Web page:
Di­vided and un­re­li­able

Kathimerini English - - Front Page - BY ALEXIS PAPACHELAS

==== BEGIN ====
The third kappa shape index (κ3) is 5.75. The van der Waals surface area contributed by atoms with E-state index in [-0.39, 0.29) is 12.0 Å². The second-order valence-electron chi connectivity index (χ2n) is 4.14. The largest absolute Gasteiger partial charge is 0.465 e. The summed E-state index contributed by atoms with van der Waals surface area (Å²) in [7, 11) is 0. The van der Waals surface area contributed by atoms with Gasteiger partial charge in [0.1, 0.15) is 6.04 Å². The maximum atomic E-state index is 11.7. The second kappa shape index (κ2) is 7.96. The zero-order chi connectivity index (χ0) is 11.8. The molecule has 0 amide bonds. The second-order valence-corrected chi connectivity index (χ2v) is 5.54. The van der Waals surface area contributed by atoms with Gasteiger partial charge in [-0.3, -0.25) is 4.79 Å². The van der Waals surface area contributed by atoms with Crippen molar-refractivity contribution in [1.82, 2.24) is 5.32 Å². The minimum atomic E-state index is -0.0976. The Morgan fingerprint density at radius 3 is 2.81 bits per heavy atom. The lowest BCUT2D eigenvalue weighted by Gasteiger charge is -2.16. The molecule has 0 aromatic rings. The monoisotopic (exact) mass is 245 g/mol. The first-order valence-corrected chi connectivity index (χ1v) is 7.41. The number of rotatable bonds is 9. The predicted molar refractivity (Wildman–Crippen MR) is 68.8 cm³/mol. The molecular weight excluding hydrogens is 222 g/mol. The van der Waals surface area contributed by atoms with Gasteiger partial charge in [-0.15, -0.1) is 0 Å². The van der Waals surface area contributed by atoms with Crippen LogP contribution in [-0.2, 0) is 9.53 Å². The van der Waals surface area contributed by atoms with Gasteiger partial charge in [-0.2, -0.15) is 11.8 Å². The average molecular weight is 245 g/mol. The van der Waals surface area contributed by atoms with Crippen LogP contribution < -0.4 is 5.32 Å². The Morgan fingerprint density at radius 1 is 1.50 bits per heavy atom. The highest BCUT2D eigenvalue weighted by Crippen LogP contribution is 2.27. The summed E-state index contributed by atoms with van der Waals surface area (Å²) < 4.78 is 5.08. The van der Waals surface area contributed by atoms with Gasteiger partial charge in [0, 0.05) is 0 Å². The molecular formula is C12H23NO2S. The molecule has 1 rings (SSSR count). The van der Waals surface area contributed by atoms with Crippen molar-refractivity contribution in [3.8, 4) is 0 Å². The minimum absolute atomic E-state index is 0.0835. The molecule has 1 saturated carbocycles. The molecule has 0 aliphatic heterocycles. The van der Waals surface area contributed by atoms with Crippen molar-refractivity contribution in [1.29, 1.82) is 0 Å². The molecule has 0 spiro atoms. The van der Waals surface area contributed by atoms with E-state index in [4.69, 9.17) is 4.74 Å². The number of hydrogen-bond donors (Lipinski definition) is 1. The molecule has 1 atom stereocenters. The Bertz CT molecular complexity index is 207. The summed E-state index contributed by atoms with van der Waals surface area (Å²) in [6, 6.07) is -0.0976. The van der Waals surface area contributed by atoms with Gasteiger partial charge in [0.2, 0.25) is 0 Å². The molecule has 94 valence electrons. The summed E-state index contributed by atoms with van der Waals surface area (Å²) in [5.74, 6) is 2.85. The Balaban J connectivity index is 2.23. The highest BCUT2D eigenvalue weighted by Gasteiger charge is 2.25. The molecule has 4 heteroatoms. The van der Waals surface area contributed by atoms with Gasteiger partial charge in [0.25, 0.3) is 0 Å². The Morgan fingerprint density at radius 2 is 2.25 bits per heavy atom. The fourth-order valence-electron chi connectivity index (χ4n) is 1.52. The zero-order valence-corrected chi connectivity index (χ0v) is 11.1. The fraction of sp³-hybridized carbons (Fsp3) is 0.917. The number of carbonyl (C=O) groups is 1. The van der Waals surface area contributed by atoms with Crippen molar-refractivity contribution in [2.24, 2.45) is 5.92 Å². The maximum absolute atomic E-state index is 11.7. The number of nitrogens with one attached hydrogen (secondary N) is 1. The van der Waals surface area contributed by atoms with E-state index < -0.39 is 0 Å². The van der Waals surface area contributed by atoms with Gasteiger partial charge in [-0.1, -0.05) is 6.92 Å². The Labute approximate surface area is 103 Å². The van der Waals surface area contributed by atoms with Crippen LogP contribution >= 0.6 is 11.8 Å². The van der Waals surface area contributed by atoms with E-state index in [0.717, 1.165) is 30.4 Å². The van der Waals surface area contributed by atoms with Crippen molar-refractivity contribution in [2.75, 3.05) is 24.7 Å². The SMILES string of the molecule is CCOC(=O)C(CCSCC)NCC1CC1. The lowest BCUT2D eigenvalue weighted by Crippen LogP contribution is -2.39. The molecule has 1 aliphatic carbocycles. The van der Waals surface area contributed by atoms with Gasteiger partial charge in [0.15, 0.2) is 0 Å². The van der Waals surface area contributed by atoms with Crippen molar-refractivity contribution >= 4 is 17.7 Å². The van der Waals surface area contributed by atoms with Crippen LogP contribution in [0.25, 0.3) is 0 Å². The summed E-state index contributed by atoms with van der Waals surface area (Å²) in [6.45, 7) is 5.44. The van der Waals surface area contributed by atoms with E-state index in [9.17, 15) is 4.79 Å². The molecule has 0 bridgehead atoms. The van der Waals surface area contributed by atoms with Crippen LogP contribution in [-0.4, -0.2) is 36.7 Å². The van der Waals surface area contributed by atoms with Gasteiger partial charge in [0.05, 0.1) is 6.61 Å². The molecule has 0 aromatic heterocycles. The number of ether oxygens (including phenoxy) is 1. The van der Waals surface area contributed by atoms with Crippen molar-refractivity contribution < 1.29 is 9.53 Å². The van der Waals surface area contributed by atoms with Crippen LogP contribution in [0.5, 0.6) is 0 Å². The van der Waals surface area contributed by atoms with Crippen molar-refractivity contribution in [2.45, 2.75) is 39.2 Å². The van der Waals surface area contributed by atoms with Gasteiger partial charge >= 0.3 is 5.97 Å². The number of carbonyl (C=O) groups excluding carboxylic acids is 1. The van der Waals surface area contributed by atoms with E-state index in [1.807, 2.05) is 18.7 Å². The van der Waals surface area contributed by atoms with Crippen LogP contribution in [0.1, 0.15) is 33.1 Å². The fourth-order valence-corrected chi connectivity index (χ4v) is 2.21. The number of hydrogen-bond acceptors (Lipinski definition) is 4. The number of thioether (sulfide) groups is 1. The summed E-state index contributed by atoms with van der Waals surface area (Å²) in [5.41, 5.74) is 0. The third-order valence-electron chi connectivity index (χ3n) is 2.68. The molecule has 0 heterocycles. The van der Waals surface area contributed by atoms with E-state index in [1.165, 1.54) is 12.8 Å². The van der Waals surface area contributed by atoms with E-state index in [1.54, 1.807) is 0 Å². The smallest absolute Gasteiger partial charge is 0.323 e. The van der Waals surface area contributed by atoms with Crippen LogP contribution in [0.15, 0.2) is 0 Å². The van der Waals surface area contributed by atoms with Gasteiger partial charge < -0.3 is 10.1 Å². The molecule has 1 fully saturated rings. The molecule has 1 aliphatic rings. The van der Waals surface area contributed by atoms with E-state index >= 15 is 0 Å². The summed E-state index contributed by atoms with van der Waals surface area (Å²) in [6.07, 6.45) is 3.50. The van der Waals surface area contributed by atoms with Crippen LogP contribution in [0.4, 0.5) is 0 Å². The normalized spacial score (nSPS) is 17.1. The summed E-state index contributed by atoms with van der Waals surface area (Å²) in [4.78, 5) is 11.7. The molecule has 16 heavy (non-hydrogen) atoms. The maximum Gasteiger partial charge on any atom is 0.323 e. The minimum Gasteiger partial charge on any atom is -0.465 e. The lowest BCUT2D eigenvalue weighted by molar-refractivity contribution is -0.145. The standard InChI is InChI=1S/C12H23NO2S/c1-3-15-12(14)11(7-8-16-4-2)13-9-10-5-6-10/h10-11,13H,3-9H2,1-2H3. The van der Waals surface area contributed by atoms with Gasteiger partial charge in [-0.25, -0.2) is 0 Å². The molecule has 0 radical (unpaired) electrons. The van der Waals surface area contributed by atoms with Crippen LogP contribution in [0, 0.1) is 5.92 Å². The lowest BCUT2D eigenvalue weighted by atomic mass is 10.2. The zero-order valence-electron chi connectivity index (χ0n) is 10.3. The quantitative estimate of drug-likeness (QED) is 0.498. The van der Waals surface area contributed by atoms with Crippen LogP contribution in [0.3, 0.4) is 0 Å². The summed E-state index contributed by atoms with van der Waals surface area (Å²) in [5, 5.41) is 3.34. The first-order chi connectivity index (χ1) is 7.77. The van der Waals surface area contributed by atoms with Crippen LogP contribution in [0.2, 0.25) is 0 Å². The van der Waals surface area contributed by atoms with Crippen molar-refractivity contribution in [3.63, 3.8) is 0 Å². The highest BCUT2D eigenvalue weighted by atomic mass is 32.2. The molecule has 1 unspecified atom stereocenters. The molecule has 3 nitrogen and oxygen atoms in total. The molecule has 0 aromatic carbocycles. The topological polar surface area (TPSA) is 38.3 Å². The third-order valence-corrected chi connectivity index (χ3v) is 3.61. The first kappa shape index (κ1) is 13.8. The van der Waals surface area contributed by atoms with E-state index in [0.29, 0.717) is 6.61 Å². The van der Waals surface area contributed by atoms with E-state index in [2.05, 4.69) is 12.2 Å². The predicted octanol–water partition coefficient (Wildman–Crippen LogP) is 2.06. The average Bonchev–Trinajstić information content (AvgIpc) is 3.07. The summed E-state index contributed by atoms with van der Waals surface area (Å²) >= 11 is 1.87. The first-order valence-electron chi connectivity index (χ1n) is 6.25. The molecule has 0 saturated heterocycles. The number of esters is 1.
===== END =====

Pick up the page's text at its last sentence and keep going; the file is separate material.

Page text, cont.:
thing goes in that game of power. They be­lieve that they can af­ford to di­vide the Greek peo­ple over the name row with Skopje be­cause it it serves their po­lit­i­cal pur­poses, while cre­at­ing prob­lems for the op­po­si­tion. In the same way, they did not hes­i­tate to pass an elec­toral law which is cer­tain to re­sult in po­lit­i­cal in­sta­bil­ity and, per­haps, ren­der the po­lit­i­cal sys­tem hostage to small yet pow­er­ful in­ter­est groups. They tar­get their po­lit­i­cal ri­vals with os­ten­si­bly law­ful, yet deeply an­ti­in­sti­tu­tional meth­ods. The gov­ern­ment’s rep­re­sen­ta­tives express them­selves in a man­ner which is push­ing the rest of the po­lit­i­cal class and the pub­lic dis­course into vul­gar ter­ri­tory. They are turn­ing the po­lit­i­cal arena into an end­less show char­ac­ter­ized by soc­cer-style ri­val­ries. All that is hap­pen­ing as the coun­try’s ba­sic in­sti­tu­tions – ed­u­ca­tion, do­mes­tic se­cu­rity, the pub­lic ad­min­is­tra­tion – are quickly com­ing apart. Our ugly side has resur­faced, in the most in­tense man­ner. This is enough to put off any se­ri­ous in­vestor who might be thinking about putting their money in the Greek econ­omy. Even our most in­dif­fer­ent and cyn­i­cal part­ners are re­al­iz­ing that just as Greece was get­ting ready to cel­e­brate the end of its bailout pro­gram, it sud­denly runs the risk of regress-

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